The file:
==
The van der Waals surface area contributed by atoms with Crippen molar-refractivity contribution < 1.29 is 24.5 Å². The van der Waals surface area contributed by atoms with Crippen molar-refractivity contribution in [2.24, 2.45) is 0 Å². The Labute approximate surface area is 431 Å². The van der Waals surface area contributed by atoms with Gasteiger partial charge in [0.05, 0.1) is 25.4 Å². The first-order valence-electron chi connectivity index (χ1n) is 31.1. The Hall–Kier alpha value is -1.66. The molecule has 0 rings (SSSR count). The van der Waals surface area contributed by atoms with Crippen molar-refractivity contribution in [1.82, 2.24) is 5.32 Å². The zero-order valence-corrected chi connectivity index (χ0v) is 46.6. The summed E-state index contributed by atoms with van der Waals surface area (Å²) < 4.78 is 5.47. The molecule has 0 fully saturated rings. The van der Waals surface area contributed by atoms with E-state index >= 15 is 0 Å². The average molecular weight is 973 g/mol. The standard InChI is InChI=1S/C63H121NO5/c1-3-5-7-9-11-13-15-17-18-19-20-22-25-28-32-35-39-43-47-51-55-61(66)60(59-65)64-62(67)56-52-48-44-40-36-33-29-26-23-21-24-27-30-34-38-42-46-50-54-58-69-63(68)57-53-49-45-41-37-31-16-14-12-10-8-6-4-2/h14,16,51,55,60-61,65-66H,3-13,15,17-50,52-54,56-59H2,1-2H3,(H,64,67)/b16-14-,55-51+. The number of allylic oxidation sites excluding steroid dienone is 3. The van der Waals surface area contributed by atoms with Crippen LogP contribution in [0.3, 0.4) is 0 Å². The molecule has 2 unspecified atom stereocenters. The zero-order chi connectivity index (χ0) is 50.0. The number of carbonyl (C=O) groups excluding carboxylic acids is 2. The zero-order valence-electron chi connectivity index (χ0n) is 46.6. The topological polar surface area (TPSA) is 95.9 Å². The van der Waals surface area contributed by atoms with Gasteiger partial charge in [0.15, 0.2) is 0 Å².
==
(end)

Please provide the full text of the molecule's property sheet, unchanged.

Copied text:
The van der Waals surface area contributed by atoms with Crippen molar-refractivity contribution < 1.29 is 24.5 Å². The van der Waals surface area contributed by atoms with Crippen molar-refractivity contribution in [2.24, 2.45) is 0 Å². The Labute approximate surface area is 431 Å². The van der Waals surface area contributed by atoms with Gasteiger partial charge in [0.05, 0.1) is 25.4 Å². The first-order valence-electron chi connectivity index (χ1n) is 31.1. The Hall–Kier alpha value is -1.66. The molecule has 0 rings (SSSR count). The van der Waals surface area contributed by atoms with Crippen molar-refractivity contribution in [1.82, 2.24) is 5.32 Å². The zero-order valence-corrected chi connectivity index (χ0v) is 46.6. The summed E-state index contributed by atoms with van der Waals surface area (Å²) < 4.78 is 5.47. The molecule has 0 fully saturated rings. The van der Waals surface area contributed by atoms with E-state index >= 15 is 0 Å². The average molecular weight is 973 g/mol. The standard InChI is InChI=1S/C63H121NO5/c1-3-5-7-9-11-13-15-17-18-19-20-22-25-28-32-35-39-43-47-51-55-61(66)60(59-65)64-62(67)56-52-48-44-40-36-33-29-26-23-21-24-27-30-34-38-42-46-50-54-58-69-63(68)57-53-49-45-41-37-31-16-14-12-10-8-6-4-2/h14,16,51,55,60-61,65-66H,3-13,15,17-50,52-54,56-59H2,1-2H3,(H,64,67)/b16-14-,55-51+. The number of allylic oxidation sites excluding steroid dienone is 3. The van der Waals surface area contributed by atoms with Crippen LogP contribution in [0.3, 0.4) is 0 Å². The molecule has 2 unspecified atom stereocenters. The zero-order chi connectivity index (χ0) is 50.0. The number of carbonyl (C=O) groups excluding carboxylic acids is 2. The zero-order valence-electron chi connectivity index (χ0n) is 46.6. The topological polar surface area (TPSA) is 95.9 Å². The van der Waals surface area contributed by atoms with Gasteiger partial charge in [0.15, 0.2) is 0 Å².